LOCAL AND DISTRICT NEWS. Bathing in the sea has commenced, and some of the Ilentlemen's machines have been placed on the beach. There was a sharp fall of hail on Saturday morn- ing. The Marchioness (Dowager) of Londonderry and Lady Alexandrina Vane Tempest have arrived a.t 3, Hamilton-place, for the season. Mr John James has been unwell during the week, but is now recovering. Mr G. Williams is also re- covering from indi-pesition. Mr Tracy Turnerolli has written a Jubilee hymn, which is being adapted to the music of "Home,sweet Home." Clergymen, conductors of choirs, and others may have a copy gratuitously on application to the author, at Tracy Lodge, Leamington. BAPTISM.-On Sunday three persons-two young women and a young man-were baptised at the Baptist Welsh chapel, by the Rev J. A. Morris. A prown-up girl was christened at Trinity Church, on Wednesday, by the Rev D. W. Jenkins, curate. j Mr Marchant Williams has takea in hand the movement for securing a grant from the Roya* Bounty Fund to the widow of the popular Welsh bard, Ceiriog. Ha has also started a fund, with Mr Lewis Morris as chairman of the committee, and Mr Stuart Rendel as treasurer. Ceiriog has won so distinguished a place in the affections of his country- men that it will be a strange matter if they fail to respond willingly and generously to the appeal which is about to be made to them. SUCCESSOR A WKLBH STUDENT AT OXFORD.— The Lothian Essay prize, open to all members of the University of Ie- than seven years' standing, has just been awarded to Mr Owen Edwards, scholar of Balliol College, and late student at the University College of Wales, Aberystwyth. The prize, is of the value pf .£40, and the subject this year was Thomas Cromwell." It will be remembered that last year Mr Edwards won the Stanhope Essay prize thus winning these two important and valuable Universtitsy prizes in two successive years, and that while still an undergraduate, a feat almost, if not quite without a precedent. PRIMROSE LEAGUE.—A concert will be given at the Assembly Rooms, Great Darkgate-street, on Monday evening, under the auspices of the county habitation of the Primrose League. The Countess of Lisburne and Mrs. W. B. Powell are organising the entertainment, and all members will be admitted free. Friends of members will be admitted on pay. ment of sixpence each, and the proceeds are to be devoted towards the funds of the Conservative Working Men's Club in this town. TRIP TO BIRMINGHAM.—The members of the Ancient Order of Foresters, Court Old Castle, have arranged for an excursion to Birmingham on Tuese day next (Whit-Tuesday). The tra'n will leave here at 5.30. The faro is 5s. for Ihe double journev There will be a grand fete at A'-ton Lower Grounds and in the evening a display of fireworks. The horne journey will be commenced from Witton station at 10.25 the same night, so that there will be amnio opportunity for seeing the pyrotechnic display. p THE TWENTY-FOURTH OF MAY.—On Tuesday, being the Queen' birthday, the officers and the 5th brigade, R.A., paraded the town, headed b the band of the regiment, under the leadershin "f Sergeant Watts. The men looked well, nothwith standing the hardships of a camp life they presented a very clean and soldier-like appearance, and th parade was witnessed by large numbers of peonl ° On reaching the camp three hearty cheers were giv °' by the brigade for her Majesty, and the officers al** came in for ovations. In the evening a numero company of the friends of the officers were guest and a capital spread was provided by Mr John Gullft8' and his daugher-in-law, Mrs W. Gulley, of Aldersho^ the caterers for the officers' mess. All who want to buy Drapery Goods, boys' or men' Ready-made Clothes, dress, furnishing, or hou 8 hold goods of any description, would do well to c^l at J. Walter Evans, general draper and clothi Little Darkgate-street (opposite the Corn Marl^f Hall), Aberystwyth. Choice assortment of floor and stair oil cloths and lace curtains in new desien also latest novelties in prints and dress goods. gn">' made to order on shortest notice. ODDFELLOWSHIP.—Mr J. J. Griffiths, the mueh respected Prov. C.S. of the Aberystwyth district a S senior auditor of the Manchester Unity, has be unanimously elected deputy to attend the forth*1 coming A.M.C. at Dover in Whit week. Sever 1 important amendments are proposed to be made the general laws of the order. The compnlaom adoption of the directors' District Funeral Fund1*" scheme has been viewed with disfavour by a lar number of the deputies at the Aberystwyth Stafford A.M.C's., and will again cause a long d cussion. The strength of the Unity is shown by th*" following statement: — Number of members iat January* 1886, 605,922 admissions by initiation dnr ing 1886 in Great Britian and Ireland, 36418. admission (by reinstated) of suspended lodges A 271 increase in the colonies, 3,249; deaths in Great Britain, &c., 1886, 7,433 suspensions, succession &c, 20,840; total number of members 1st JannniJ!' 1887, 617,587 net increase during 1886, 11,665. Thn Manchester Unity is also the richest Friendly Society in the world, possessing a capital on the 1st Jannn^ 1887, of £ 6,317,134 10s 6d. ary' CAMBRIAN RAILWAYS.—Approximate return of traffic receipts for the week ending May 22nd 1887 Miles open 182. Passengers, parcels, horses, car- riages, dogs, and mails, £ 1,521; merchandise min- erals and live stock, £ 1,662 total for the'week £ 3,183. Actual traffic receipts for the corresponding week last year :—Miles open, 182. Passengers parcels, horses, carriages, dogs, and mails, £ l 459 merchandise, minerals and live stock, £1,610 total for the week, £ 3,079. Aggregate from commence- ment of half-year to this date, .£58,263; aggregate last year, £ 56,359. Passengers, parcels, horses, car- riages, dogs, and mails, Y.52 increase; merchandise minerals and live stock, X52 increase total increase for the week, £ 104 aggregate increase from com- mencement of half-year to this date. £ 1.904.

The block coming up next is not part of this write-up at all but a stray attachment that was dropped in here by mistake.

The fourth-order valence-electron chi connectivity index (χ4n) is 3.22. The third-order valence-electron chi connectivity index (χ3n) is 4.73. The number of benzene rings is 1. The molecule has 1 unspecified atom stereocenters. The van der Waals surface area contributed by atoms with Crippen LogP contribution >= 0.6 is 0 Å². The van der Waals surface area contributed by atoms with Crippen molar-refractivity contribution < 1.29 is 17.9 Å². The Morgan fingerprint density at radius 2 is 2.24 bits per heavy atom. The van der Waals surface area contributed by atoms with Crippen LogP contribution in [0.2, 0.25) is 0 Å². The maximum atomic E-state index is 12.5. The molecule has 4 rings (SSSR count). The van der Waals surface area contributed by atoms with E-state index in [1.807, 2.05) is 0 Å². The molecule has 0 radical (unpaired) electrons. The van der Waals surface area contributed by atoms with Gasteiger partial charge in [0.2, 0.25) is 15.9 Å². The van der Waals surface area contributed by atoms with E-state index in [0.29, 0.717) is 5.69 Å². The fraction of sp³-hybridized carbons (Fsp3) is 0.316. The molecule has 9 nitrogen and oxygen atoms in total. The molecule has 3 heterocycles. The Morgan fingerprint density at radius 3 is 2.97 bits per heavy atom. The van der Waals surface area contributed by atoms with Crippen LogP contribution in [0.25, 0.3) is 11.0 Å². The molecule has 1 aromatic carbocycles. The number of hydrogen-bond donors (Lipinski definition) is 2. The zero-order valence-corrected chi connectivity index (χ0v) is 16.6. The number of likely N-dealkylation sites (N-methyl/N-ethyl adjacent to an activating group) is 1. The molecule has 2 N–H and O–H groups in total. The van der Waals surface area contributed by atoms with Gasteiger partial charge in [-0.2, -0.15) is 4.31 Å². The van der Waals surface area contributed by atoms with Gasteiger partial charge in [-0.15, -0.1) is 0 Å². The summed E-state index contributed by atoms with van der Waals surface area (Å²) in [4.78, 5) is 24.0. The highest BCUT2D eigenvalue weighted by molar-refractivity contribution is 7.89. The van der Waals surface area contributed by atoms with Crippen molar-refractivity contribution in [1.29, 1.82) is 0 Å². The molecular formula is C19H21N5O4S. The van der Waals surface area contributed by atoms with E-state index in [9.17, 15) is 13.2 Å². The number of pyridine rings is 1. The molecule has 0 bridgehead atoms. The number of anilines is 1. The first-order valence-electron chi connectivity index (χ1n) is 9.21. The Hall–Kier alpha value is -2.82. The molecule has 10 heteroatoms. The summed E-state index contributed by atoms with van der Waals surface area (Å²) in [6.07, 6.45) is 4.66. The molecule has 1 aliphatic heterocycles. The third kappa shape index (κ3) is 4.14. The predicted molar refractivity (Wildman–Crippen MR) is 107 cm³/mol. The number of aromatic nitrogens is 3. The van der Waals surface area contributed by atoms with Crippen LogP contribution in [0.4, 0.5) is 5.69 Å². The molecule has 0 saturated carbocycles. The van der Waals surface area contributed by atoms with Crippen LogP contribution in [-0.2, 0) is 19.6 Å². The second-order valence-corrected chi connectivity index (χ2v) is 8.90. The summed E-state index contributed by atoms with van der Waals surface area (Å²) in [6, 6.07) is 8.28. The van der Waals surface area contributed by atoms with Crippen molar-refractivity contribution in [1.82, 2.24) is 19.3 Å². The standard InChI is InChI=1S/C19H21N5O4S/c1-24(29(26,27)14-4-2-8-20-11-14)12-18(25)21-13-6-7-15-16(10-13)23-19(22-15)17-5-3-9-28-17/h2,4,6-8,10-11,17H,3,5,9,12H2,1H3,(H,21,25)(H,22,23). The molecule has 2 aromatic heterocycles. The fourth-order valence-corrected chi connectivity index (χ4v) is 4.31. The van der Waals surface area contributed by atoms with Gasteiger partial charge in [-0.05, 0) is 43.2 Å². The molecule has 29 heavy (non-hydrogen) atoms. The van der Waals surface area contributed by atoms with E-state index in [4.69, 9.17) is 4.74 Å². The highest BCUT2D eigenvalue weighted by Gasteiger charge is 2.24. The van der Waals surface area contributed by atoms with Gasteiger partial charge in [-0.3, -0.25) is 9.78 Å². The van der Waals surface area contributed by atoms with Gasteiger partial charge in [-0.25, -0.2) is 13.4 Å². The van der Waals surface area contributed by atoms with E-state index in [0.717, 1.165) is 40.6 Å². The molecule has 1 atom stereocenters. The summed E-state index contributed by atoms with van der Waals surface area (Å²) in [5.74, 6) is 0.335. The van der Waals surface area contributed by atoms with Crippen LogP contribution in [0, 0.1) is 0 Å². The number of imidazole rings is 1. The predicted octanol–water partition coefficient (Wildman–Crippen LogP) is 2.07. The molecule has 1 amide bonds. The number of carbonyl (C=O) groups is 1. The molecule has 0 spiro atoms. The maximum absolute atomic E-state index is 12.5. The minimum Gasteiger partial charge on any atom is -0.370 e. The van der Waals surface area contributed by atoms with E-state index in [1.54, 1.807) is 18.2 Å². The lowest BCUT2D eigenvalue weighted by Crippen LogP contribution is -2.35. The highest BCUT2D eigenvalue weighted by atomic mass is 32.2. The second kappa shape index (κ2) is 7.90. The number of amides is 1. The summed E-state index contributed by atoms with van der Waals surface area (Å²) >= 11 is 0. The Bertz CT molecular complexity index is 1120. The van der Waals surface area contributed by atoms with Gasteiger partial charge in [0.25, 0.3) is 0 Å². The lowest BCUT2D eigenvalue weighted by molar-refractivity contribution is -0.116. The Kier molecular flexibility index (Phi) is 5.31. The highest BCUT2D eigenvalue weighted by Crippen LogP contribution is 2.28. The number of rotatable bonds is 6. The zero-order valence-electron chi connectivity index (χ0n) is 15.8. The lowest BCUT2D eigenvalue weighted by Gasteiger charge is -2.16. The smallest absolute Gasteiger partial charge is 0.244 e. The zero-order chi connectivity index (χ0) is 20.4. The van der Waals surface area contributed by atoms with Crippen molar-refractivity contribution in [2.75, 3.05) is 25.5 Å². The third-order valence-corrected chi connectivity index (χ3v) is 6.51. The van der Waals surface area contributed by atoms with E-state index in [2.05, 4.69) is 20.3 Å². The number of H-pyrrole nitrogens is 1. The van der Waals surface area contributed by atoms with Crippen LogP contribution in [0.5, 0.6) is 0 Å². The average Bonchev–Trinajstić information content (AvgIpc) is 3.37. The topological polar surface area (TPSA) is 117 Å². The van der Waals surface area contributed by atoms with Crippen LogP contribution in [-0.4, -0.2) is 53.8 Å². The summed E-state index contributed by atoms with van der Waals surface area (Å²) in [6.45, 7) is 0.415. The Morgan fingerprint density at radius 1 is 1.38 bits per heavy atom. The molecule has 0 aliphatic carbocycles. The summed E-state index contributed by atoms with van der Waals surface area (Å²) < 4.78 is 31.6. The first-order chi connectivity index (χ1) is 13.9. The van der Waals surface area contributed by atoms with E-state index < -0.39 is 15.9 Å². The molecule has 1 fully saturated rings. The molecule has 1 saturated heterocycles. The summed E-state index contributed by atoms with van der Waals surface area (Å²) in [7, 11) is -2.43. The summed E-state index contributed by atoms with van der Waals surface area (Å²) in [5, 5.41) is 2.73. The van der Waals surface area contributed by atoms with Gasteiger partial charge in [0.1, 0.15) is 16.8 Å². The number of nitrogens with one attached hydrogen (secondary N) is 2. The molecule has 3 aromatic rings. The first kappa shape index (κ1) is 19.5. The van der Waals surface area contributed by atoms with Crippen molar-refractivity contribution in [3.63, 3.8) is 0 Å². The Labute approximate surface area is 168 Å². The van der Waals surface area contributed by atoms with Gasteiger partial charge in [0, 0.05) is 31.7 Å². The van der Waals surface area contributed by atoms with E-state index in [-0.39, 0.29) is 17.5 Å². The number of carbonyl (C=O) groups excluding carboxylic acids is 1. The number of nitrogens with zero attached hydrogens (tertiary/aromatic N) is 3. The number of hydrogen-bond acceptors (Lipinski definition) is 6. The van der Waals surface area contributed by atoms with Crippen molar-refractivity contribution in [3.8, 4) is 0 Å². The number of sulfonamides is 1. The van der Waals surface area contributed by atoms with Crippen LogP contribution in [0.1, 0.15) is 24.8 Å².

TOWYN. The Observer" is sold at Towyn by Mr R. W Joneøa bookseller, .High-street,